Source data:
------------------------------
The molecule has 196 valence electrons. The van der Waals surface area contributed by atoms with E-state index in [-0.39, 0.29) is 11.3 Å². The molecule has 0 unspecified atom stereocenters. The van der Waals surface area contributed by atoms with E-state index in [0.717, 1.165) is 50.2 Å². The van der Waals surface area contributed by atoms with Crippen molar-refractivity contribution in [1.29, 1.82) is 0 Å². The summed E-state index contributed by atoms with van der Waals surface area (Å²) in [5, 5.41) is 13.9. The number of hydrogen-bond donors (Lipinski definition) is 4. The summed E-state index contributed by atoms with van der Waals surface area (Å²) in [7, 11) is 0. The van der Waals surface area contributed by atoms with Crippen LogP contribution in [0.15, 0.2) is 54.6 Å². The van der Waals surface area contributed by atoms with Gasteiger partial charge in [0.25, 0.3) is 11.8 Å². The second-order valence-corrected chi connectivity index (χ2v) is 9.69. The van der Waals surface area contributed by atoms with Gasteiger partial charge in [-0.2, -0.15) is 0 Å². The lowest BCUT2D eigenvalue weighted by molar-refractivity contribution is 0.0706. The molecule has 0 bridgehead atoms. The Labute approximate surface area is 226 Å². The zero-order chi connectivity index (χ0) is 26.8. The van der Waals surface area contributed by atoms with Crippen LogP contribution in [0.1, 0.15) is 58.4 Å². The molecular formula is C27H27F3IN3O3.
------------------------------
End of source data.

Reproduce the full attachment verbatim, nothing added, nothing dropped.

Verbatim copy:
The molecule has 196 valence electrons. The van der Waals surface area contributed by atoms with E-state index in [-0.39, 0.29) is 11.3 Å². The molecule has 0 unspecified atom stereocenters. The van der Waals surface area contributed by atoms with E-state index in [0.717, 1.165) is 50.2 Å². The van der Waals surface area contributed by atoms with Crippen molar-refractivity contribution in [1.29, 1.82) is 0 Å². The summed E-state index contributed by atoms with van der Waals surface area (Å²) in [5, 5.41) is 13.9. The number of hydrogen-bond donors (Lipinski definition) is 4. The summed E-state index contributed by atoms with van der Waals surface area (Å²) in [7, 11) is 0. The van der Waals surface area contributed by atoms with Crippen LogP contribution in [0.15, 0.2) is 54.6 Å². The van der Waals surface area contributed by atoms with Gasteiger partial charge in [0.25, 0.3) is 11.8 Å². The second-order valence-corrected chi connectivity index (χ2v) is 9.69. The van der Waals surface area contributed by atoms with Gasteiger partial charge in [-0.2, -0.15) is 0 Å². The lowest BCUT2D eigenvalue weighted by molar-refractivity contribution is 0.0706. The molecule has 0 bridgehead atoms. The Labute approximate surface area is 226 Å². The zero-order chi connectivity index (χ0) is 26.8. The van der Waals surface area contributed by atoms with Crippen LogP contribution in [0.1, 0.15) is 58.4 Å². The molecular formula is C27H27F3IN3O3.